Unfortunately, I’m not sure if that will end up happening. I’ve been underwhelmed in their performances leading up to the tournament and still find too many holes in the starting 11. However, I’ll let my nationality bias my prediction and say the United States will progress to the round of 16 via finishing second in their group, before bowing out to either Serbia or Germany (Winner of Group D).

Player(s) You Simply Can’t Miss

Every World Cup, stars emerge from many different countries and this is my list, providing one star player from each of the eight groups.

Group A: Giovani Dos Santos (Mexico): Dos Santos is an explosive, left-footed attacker for Mexico. He provides pace, trickery on the ball and an eye for goal. He broke into the first team at the famed club Barcelona at just 17 before an unsuccessful transfer to the English club Tottenham. With the way Mexico plays, he will see a lot of the ball, giving him all the opportunities he needs to shine in South Africa.

Group B: Lionel Messi (Argentina): Messi is currently the best player in the world and is looking to use South Africa to put his name in the talk as one of the greatest ever. Hailed by countryman and coach Maradona (considered one of the top two greatest players of all time) as the greatest Argentine yet, Messi needs to prove that he can replicate his scintillating club form at the international level to justify such claims. Untouchable on the ball, Messi is another left-footed magician with the ball at his feet.

Group C: Steven Gerrard (England): Recently named captain of the Three Lions, Gerrard will be one of the most complete players in this World Cup. As captain of his club, Liverpool, Gerard has shown he possesses a great work-rate, passing range, leadership and the ability to score from distance. He will be a key to England’s run for the title.

Group D: Nemanja Vidic (Serbia): The first defender on my list, Vidic has proven to be one of the best center backs in all of world football with his club Manchester United. He combines size, strength, tackling ability, positional awareness and both defensive and offensive aerial ability for Serbia. He will be their rock at the back at this summer’s World Cup.

Group E: Arjen Robben (Holland/Netherlands): On a team of great short passing, Robben is the Netherlands X-Factor. He provides them with a player who can attack defenders 1v1, with the ability to score and create goals on his own. Left-footed, but often lined up on the right side of midfield, Robben keeps defenders on the backs of their heels with the potential to get to the end-line and serve deadly crosses with his right foot, as well as the ability to cut inside and unleash venomous shots with his left.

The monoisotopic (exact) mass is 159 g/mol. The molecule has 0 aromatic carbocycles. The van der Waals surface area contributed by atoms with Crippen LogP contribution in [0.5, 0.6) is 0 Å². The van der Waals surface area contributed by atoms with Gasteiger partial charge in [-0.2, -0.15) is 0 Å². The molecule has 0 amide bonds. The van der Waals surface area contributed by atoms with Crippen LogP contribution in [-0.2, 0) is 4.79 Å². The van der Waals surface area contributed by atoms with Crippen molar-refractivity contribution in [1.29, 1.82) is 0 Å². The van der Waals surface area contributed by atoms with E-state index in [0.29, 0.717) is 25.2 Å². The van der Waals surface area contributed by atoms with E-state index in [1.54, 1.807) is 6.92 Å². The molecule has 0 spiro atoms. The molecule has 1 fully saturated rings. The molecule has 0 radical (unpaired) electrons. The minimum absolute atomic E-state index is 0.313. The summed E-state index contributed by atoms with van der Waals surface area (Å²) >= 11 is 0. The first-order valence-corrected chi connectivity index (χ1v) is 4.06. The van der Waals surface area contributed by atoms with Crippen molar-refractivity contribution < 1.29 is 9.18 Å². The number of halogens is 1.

Group F: Gianluigi Buffon (Italy): Long considered one of the top two goalkeepers in the game, Buffon is the heart of a rock-solid Italian defense. He was the top goalkeeper at the 2006 World Cup as Italy was crowned champions. He combines great hands, size and athletic ability with unparalleled organization and distribution.

Group G: Luis Fabiano (Brazil): One thing that all the great Brazilian sides of the past have in common is a great center forward spearheading their attack at the World Cup Finals. Fabiano has taken over as the new striker for Brazil this World Cup. He has big shoes to fill, taking over from the likes of Ronaldo, Romario, and most notably, Pele. Fabiano might not be as flashy or widely acclaimed as those aforementioned greats, but he brings great finishing, size, speed and a knack for scoring important goals to a team loaded with talent, but needing goals to get out of this World Cup’s “Group of Death.”

Group H: David Villa (Spain): Villa isn’t the biggest name on this deeply-talented Spain squad, but he most certainly has earned his place in the starting 11. Largely overlooked by showing loyalty and continuing to ply his trade at debt-stricken club Valencia, Villa is perhaps ready to claim the title as world’s greatest striker in this year’s World Cup. Recently transferred to Spanish giants Barcelona for a reported 40 million Euros, Villa will be looking to justify that astronomical price tag while leading Spain to World Cup Glory. Silky smooth on the ball, equal striking ability with both feet, composed finishing and great movement off the ball are what make this forward so great.

Favorite World Cup Memory

Lastly, my favorite World Cup memory was waking up at around 2 a.m. during the summer of 2002 to watch Brazil’s triumph in Japan/South Korea in that year’s World Cup. The combination of Ronaldo, Rivaldo, and Ronaldinho was unbelievable to watch and really pushed me to play that much more to improve to get to where I am today.